Marriage & Parenthood Study 2012
The Marriage and Parenthood (M&P) Study 2012 is a survey commissioned by the National Population and Talent Division (NPTD), to understand the attitudes and motivations behind Singapore residents’ marriage and parenthood trends. Similar surveys were conducted in 2007 and 2004. A total of 4,646 respondents aged 21 to 45 years old was surveyed for the 2012 study, comprising 2,120 single (never married) and 2,526 married individuals.1 (Please see Annex A for profile.)
Most singles desire to get married
Marriage aspirations remained strong. 83% of single respondents indicated that they desired to get married. This is close to the 85% result in the 2007 survey, and higher than the 74% result in 2004. The top three reasons singles cited for not yet marrying were: i) have not met a suitable partner; ii) desire to concentrate on career or studies; and iii) have not enough money. These were similar to the reasons cited in 2007 and 2004. Among singles who were in serious relationships (i.e. with a view towards marriage), the top three reasons cited by those who did not intend to register their marriage within the next two years included: i) saving money for housing, ii) saving money for the wedding, and iii) too young to get married. (Please see Annex B, Exhibits 1-2.)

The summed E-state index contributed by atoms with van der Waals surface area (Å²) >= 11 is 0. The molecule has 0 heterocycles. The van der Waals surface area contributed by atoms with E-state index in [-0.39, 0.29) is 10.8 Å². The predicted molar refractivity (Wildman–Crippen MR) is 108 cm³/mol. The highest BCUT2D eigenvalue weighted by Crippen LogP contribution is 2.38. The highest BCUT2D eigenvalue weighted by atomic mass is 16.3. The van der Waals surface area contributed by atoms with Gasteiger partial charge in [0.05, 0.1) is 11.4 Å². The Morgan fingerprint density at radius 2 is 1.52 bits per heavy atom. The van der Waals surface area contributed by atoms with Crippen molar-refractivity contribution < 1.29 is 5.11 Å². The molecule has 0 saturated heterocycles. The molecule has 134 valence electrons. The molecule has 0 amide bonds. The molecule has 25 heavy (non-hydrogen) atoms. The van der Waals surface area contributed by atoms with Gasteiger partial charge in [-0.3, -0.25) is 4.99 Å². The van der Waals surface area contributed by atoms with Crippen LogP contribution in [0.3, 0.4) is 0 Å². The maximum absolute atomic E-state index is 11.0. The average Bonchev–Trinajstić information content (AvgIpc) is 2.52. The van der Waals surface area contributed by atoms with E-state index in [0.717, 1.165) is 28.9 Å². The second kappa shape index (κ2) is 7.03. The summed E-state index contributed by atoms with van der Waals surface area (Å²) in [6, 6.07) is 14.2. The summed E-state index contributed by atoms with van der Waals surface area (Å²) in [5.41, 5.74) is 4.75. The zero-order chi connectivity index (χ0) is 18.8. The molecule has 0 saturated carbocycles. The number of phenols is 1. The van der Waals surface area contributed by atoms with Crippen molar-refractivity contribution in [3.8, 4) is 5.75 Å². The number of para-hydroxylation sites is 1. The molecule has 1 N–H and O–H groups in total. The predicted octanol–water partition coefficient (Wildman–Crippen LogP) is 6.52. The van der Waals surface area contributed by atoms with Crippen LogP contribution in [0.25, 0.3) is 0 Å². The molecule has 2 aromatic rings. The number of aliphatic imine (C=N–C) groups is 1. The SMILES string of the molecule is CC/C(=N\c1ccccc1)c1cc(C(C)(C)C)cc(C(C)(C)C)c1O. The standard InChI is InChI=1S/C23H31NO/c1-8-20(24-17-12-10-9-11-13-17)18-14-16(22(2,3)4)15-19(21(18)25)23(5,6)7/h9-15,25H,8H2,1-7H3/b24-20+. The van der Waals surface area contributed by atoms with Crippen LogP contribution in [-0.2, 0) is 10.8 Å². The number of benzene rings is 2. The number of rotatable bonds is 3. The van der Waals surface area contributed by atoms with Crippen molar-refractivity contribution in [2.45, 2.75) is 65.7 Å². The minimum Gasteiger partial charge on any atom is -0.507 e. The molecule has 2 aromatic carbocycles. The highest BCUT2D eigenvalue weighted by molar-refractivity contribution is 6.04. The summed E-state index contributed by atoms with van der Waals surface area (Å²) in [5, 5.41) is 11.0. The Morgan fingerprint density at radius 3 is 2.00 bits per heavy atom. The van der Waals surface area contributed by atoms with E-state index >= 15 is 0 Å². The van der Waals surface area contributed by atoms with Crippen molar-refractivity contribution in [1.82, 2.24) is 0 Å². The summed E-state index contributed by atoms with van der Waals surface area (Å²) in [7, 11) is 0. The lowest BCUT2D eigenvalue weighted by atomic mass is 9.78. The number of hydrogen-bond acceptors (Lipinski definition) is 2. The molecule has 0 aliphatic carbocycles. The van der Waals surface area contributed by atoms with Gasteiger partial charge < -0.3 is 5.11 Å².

Singles prefer meeting members of the opposite sex through recreational/social activities and friends
Singles were most comfortable meeting members of the opposite sex through i) recreational, sports and social activities, ii) friends/fellow students, and iii) colleagues and work acquaintances. Singles who were in serious relationships as well as married respondents indicated that they had met their partners/spouses mainly through friends, at school, and at work. (Please see Annex B, Exhibits 3-4.)
Most would like to have 2 or more children
Parenthood aspirations remained strong. 80% of singles who indicated a desired number of children wanted to have 2 or more children. This is comparable to 84% in 2007. Among married respondents, 84% intended to have 2 or more children in 2012, similar to the 84% in 2007 and higher than the 76% in 2004.2 Both male and female respondents intended to have an average of 2.2 children. There was little difference in the desired number of children between male and female respondents. (Please see Annex B, Exhibits 5-6.)
The average number of children that married respondents actually have was 1.5. This is comparable to the average of 1.6 in 2007 and 1.5 in 2004. As with past surveys, the average actual family size stabilised at around 2 children for couples towards the end of their child bearing ages (i.e. above 40 years). (Please refer to Annex B, Exhibit 7.)